Bike advocates to ride with legislators

PORTLAND – The fourth annual Oregon Bike Summit, April 21-22 in Salem, is emphasizing direct lobbying of state legislators on bike issues. And the event will offer a unique way to do just that: a group bike ride that includes both advocates and politicians.

At 7 a.m. on Wednesday, riders will meet on the steps of the Capitol and set out on a moderate five-mile route through the city. Event organizers have invited every Oregon legislator, even offering to provide bikes and helmets. A group of politicians including senators Jason Atkinson, Jackie Dingfelder and Floyd Prozanski, as well as Salem Mayor Janet Taylor, have accepted the invitation to ride.

“We’ve also made traditional appointments to meet with legislators in their offices Wednesday, but riding together provides an ideal opportunity to discuss the benefits of biking in a relaxed environment,” said Jerry Norquist, executive director of Cycle Oregon and the Bike Summit’s organizer. “What could be more effective than riding along next to someone, talking about cycling while you’re doing it? It’s personal, it’s relevant, it’s healthy and it’s a great way to start the day.”

The fourth annual event is being held in Salem to provide easy access to state lawmakers. Following group discussions on state and federal issues — including the upcoming re-authorization of the Federal Transportation Bill — participants will receive lobbying training. For the second day of the event, appointments have been made with virtually every Oregon legislator, giving attendees the chance to put a unified and personal face to cycling issues.

“As we continue to advocate for a variety of cycling-related issues in Oregon, it’s crucial that we deliver our message directly to our legislators and let them know exactly what we’re asking for and why,” said Norquist. “Sending this large group of passionate bicycle advocates to do direct lobbying is a great way to have a major impact on future legislative decisions.”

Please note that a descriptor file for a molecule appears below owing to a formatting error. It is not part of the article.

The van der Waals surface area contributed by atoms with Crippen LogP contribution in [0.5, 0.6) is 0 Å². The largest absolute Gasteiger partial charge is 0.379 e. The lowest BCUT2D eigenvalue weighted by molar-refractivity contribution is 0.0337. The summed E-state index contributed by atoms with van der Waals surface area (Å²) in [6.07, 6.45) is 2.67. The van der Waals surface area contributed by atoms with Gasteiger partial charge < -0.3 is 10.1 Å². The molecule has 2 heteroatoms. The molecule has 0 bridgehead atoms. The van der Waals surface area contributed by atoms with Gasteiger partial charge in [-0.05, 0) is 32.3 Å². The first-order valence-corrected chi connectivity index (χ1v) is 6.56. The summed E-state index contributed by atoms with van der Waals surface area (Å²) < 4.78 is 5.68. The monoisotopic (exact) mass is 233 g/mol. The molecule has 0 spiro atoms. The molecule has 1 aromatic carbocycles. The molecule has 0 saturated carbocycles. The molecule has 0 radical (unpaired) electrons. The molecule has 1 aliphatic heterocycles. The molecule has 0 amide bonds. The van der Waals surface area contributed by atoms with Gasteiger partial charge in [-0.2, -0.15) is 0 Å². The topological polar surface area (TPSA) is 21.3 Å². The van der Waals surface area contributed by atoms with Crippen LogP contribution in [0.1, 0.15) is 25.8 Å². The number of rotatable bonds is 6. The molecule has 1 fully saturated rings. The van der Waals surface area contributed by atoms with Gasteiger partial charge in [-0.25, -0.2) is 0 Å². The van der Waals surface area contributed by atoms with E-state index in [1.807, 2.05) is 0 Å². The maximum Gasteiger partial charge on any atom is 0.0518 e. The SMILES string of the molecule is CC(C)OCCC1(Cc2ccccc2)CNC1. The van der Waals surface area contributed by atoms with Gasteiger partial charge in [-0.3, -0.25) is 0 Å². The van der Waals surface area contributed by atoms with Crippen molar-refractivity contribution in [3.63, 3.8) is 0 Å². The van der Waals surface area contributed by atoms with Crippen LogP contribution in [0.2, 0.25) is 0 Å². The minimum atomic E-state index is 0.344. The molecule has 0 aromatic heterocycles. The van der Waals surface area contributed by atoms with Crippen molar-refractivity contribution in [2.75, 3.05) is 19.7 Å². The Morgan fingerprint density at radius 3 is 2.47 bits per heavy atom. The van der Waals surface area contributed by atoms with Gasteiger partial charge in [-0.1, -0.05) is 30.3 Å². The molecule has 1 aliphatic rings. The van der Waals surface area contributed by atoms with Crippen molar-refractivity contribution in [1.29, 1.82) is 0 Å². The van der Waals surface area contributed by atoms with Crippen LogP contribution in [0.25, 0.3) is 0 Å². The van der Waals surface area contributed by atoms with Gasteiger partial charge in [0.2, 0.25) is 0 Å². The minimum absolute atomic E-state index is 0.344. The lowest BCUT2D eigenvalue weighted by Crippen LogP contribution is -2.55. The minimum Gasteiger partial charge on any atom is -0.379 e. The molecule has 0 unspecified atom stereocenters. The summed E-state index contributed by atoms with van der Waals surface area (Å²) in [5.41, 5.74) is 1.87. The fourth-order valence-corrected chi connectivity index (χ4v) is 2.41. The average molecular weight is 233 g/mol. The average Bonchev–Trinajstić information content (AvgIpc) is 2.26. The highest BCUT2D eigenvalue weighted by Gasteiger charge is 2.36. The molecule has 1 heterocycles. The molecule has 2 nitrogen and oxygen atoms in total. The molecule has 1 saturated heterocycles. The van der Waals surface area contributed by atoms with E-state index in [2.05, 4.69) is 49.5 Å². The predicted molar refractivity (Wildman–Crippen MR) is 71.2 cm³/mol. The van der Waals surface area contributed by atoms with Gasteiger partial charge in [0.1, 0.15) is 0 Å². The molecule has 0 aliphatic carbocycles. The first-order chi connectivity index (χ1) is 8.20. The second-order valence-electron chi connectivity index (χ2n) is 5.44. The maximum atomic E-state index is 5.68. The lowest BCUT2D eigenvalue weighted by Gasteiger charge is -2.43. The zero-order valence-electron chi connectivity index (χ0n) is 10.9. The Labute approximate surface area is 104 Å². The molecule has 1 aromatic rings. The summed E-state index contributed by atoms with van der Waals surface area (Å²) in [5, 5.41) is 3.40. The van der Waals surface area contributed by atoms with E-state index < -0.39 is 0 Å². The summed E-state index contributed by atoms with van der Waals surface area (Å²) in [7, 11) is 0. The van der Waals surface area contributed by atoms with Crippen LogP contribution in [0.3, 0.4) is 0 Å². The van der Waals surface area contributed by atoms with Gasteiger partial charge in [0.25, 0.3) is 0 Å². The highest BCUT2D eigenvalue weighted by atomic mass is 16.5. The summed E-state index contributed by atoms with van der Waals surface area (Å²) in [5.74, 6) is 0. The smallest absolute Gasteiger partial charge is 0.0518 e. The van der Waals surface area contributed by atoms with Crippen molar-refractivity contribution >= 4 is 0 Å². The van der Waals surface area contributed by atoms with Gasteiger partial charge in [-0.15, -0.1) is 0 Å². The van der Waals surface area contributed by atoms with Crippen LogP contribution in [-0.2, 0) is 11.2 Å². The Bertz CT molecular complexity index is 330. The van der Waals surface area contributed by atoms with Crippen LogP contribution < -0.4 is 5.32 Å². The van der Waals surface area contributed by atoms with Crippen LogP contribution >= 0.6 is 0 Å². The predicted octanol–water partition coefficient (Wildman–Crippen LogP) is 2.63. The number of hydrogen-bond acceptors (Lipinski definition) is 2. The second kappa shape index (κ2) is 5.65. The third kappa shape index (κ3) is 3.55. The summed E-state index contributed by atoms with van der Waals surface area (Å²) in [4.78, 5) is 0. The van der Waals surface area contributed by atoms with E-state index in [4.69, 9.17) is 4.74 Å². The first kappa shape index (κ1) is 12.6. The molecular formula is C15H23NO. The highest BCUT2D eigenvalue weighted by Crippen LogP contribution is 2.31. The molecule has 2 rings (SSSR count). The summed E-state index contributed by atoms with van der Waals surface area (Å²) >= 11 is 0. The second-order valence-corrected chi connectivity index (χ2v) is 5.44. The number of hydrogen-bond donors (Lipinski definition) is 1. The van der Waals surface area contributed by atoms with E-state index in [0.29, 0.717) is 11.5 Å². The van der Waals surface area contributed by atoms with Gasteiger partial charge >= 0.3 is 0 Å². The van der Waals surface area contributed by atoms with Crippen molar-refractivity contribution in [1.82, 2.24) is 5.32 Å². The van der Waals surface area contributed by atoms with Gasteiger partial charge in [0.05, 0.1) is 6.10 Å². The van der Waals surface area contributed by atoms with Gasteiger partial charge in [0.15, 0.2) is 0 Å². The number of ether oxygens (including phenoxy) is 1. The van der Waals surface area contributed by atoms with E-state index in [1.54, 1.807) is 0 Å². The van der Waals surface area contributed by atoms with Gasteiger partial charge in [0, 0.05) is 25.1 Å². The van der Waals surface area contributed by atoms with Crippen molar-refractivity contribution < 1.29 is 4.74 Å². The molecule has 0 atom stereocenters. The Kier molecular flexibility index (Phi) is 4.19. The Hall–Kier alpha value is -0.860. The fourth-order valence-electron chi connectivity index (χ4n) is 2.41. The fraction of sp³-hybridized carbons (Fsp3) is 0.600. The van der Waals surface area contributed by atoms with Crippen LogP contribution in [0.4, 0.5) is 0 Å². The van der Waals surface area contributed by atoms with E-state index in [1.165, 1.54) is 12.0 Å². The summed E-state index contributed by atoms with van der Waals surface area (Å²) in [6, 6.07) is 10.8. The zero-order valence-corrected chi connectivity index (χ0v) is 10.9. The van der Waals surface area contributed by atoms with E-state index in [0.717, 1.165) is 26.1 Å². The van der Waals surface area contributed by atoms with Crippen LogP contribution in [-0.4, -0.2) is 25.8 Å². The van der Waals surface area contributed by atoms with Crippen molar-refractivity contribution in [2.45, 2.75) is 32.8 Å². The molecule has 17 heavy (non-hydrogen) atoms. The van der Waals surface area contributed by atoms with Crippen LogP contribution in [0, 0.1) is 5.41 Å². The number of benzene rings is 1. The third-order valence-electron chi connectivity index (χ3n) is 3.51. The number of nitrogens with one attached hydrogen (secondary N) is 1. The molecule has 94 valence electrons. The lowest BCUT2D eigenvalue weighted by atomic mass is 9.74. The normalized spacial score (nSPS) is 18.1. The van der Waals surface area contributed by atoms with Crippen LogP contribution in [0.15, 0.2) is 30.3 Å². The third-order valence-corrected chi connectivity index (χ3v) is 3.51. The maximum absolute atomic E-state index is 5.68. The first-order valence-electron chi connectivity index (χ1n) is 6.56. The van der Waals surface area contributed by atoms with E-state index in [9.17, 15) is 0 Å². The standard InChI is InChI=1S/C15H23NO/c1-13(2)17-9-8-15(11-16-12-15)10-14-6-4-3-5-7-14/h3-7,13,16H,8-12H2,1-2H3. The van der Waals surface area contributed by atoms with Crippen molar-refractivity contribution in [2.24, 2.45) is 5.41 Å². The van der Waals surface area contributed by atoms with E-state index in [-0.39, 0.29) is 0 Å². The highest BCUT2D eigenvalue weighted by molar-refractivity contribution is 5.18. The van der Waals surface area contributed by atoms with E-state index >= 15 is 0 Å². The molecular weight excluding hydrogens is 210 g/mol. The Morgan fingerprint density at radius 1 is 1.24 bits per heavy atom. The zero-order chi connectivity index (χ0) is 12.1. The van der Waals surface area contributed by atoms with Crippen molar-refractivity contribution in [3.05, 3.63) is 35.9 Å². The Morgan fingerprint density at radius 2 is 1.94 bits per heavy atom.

Event registration is $100, and vendor exhibits are also available; information is available at or at 503-287-0504, ext. 103.


Kulongoski says nation at a green turning point

PORTLAND — Gov. Ted Kulongoski has welcomed the National League of Cities to Oregon for the group’s first-ever Green Cities Conference and Expo.

Kulongoski boasted in his remarks Monday about Oregon and the steps both state and city governments have taken to embrace “green” technologies and ways of living.

He says the state had a history of championing such things that dated to the late 1960s when Oregon passed the beach bill protecting shores from private development.

The governor says the nation was in a “transformational period” and that a long-term, sustainable outlook was essential to moving forward.

The convention brings together towns, cities and other organizations to discuss sustainable planning, renewable energy and other green programs.

Plant reverts plastics to oil

BROOKS, Ore. — A Brooks company, Agri-Plas, is turning waste plastics back into the oil the plastics were made from.

A process developed by Oregon State University graduate Kevin DeWitt burns the plastics at 1,100 degrees. The released gases are condensed to produce oil.

Agri-Plas gets plastic wastes from nearly 300 plant nurseries in Oregon and found a way to make oil after the market for recycled plastics crashed.

The owner of Agri-Plas, Allen Jongsma, told the Statesman Journal newspaper of Salem that it takes about nine pounds of plastics to get a gallon of oil. About 20,00 gallons of the oil have been sold. Jongsma hopes to produce 70 barrels a day.

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